Five Important Things to Keep in Mind as The Walking Dead Returns

This Oct. 1, 2013 photo shows the archways and brick wall of an old building in Grantville, Ga., that is used to film a scene
This Oct. 1, 2013 photo shows the archways and brick wall of an old building in Grantville, Ga., that is used to film a scene in the AMC TV drama ?The Walking Dead.? Tourists come to the west Georgia town to see the wall and other nearby buildings where scenes from the show were filmed. (AP Photo/Jeff Martin)

The Walking Dead is gonna up and shamble back into our living rooms in just a few more days. As a member of that small and nevertheless weirdly increasingly known world of "zombie experts," I must admit that I always view the return of this program with a certain amount of trepidation. I know that to some, any critical appraisal of the show is akin to legally punishable slander, while to others the whole zombie juggernaut-things remains a mysterious and yet, well, undying force.

But I will watch the show.

I always watch the show. I sort of HAVE to watch, given that the whole premise of the show exists around a genre in which I continue to dabble. Also -- who am I kidding? I love the metaphors that zombies bring to our culture. A true zombie story is awfully hard for me not to enjoy.

But if it sounds like I'm hedging, then that's because I am.

You see, I worry about all this zombie stuff. I worry because I've met folks at horror conventions who have attended panels on which I've had the privilege of participating, and I've had to convince them that stock-piling weapons for what they somehow view as both a fictional and therefore paradoxically and illogically inevitable zombie apocalypse is a bad idea.

I've actually had arguments with fans. I'm pretty sure we were kidding around, but then, like I said, I worry. Do they WANT this? Do they WANT to have to carry around swords and worry that grandma isn't grandma but is instead a ravenous crocodilian humanoid (who nevertheless still wears her apron) and who will never, ever again bring you a holiday present? Do they WANT us, off the screen, to succumb to our most primal and baboon-like instincts?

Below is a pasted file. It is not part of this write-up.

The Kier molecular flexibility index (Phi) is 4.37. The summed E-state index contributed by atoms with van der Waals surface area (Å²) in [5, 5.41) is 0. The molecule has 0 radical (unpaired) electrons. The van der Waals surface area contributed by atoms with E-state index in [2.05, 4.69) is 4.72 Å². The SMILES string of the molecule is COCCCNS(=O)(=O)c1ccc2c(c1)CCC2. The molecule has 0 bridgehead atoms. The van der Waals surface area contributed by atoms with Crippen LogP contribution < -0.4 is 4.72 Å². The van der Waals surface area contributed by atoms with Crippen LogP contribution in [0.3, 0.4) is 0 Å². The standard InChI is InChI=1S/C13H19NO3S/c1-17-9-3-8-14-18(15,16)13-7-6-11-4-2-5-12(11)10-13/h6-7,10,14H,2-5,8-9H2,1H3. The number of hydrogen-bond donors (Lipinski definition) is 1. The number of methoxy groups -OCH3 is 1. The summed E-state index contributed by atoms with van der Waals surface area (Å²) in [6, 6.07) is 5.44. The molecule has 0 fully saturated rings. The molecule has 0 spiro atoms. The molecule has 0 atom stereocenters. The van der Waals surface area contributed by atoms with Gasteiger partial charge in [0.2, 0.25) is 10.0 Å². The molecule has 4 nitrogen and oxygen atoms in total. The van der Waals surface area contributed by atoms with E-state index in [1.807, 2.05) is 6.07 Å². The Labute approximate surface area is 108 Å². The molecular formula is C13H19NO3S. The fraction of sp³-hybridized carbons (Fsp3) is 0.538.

It IS strange, when you think about it. No one was tying axe blades to the sides of their cars when The Road Warrior screened. And Mad Max, in many ways, is a much more plausible scenario than zombies.

Because zombies are not at all plausible.

Therefore, as a zombie genre writer, as a putative zombie "expert," and as someone who has a professional investment as well in both public health and my obligation to the Hippocratic Oath, may I offer the following five caveats to keep in mind as The Walking Dead gets underway this Sunday night?

1. Zombies, as they are depicted in The Walking Dead and in all of George Romero's films and in all of what feel to me to be the best zombie films, ARE NOT REAL. (Enough said.)

2. Zombies are not real. (Apparently I have to say it again.)

3. You can never, ever safely re-sheath your bad-ass samurai sword the way Michonne does. She doesn't even look. I have friends who are experts in this kind of thing, and I've asked them. Michonne's back ought to be sliced to ribbons by now. She swings that thing over her head and never ever misses as she places it back into its carrier. Her cavalier ways with that sword are gonna get her killed way before the zombies do.

4. While we're on the subject of Michonne, let's consider as well this vexing issue: she cannot humanly maintain that grimace for much longer. While it is a myth that your mother likely told you that if you cross your eyes and someone hits you in the back your eyes will stick that way, I worry for Michonne's facial muscles. She is in genuine danger of being truly unable to smile. That isn't good for her, or for the mirror neurons of her good friends and allies. And, Michonne? I don't want a coy little grin. You need to guffaw. It's just that important.

5. Finally, to my biggest concern, let me tell you a little story. I had the honor of giving a lecture about the spread of zombie lore on the Internet at North Georgia State University a couple of years ago. Afterwards, a very cool kid approached me with the most musical Georgia hills accent I've ever heard. This is what he said: "I tell you what. If there was a zombie outbreak, I'm gonna hole up with my granny, 'cause she's a better shot with the shotgun than most of the boys on this here campus." I laughed and reminded him that this wasn't the best plan, that she'd of course eventually run out of ammo. Silly me. He smiled and shook his head. "Pardon me, sir," he replied, "but you ain't seen my granny's basement."

So, I have strongly held public health concerns about stockpiling ammunitions and weapons. My personal belief is that it is in general a bad idea. However, if you choose to legally do so, you should not do so because of zombies. (See numbers 1 and 2 above). Nevertheless, I am waiting for a paucity of ammunition to declare itself on The Walking Dead. Darryl is excluded from this concern because A) he has a cross-bow and B) he is a bad-ass

So, zombies, here we come. With these five easy to remember steps, I hope the show can be more safely enjoyed by all of us.

Schlozman's novel, The Zombie Autopsies, has been adapted for the screen by George Romero.